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Published on 10 November 2008

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Heart-drug success halts top trial

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The unexpected and dramatic benefits of a cholesterol-lowering statin drug has led to a major clinical trial being halted.

The JUPITER trial was measuring the effects of rosuvastatin on almost 18,000 patients with low to normal cholesterol levels, but raised concentrations of an inflammation protein.

Heart attack risk was reduced by 54% and stroke by 48%, and the combined risk of heart attack, stroke and heart-related death fell by by 47%.

The benefits of taking the drug, sold under the brand name Crestor, were so clear that an independent monitoring board halted the trial more than six months early.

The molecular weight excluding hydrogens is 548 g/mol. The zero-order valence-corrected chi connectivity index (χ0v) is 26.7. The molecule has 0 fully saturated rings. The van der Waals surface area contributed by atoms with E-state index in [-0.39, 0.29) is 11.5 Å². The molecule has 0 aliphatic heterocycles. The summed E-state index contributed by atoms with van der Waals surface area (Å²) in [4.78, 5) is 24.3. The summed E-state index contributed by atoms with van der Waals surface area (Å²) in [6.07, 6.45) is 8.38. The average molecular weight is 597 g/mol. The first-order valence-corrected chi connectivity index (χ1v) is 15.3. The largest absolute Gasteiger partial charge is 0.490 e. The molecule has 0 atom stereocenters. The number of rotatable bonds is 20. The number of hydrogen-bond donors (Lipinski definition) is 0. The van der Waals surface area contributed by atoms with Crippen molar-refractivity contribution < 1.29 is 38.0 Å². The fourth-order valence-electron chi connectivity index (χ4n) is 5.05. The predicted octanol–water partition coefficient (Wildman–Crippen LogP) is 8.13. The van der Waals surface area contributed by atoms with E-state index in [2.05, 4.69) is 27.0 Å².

Under normal circumstances, the patients would not be considered at risk of suffering a heart attack, stroke, or dying from a heart-related cause. Yet those receiving medium doses of the drug experienced far fewer adverse heart events than those given a non-active placebo.

Writing in the New England Journal of Medicine, the researchers pointed out that previous statin trials have generally focused on elevated “bad” low-density lipoprotein (LDL) cholesterol.

Their results led scientists conducting the new trial to expect a modest fall of about 25% in the number of adverse heart events but the effect they saw was much greater.

Copyright Press Association 2008

Crestor



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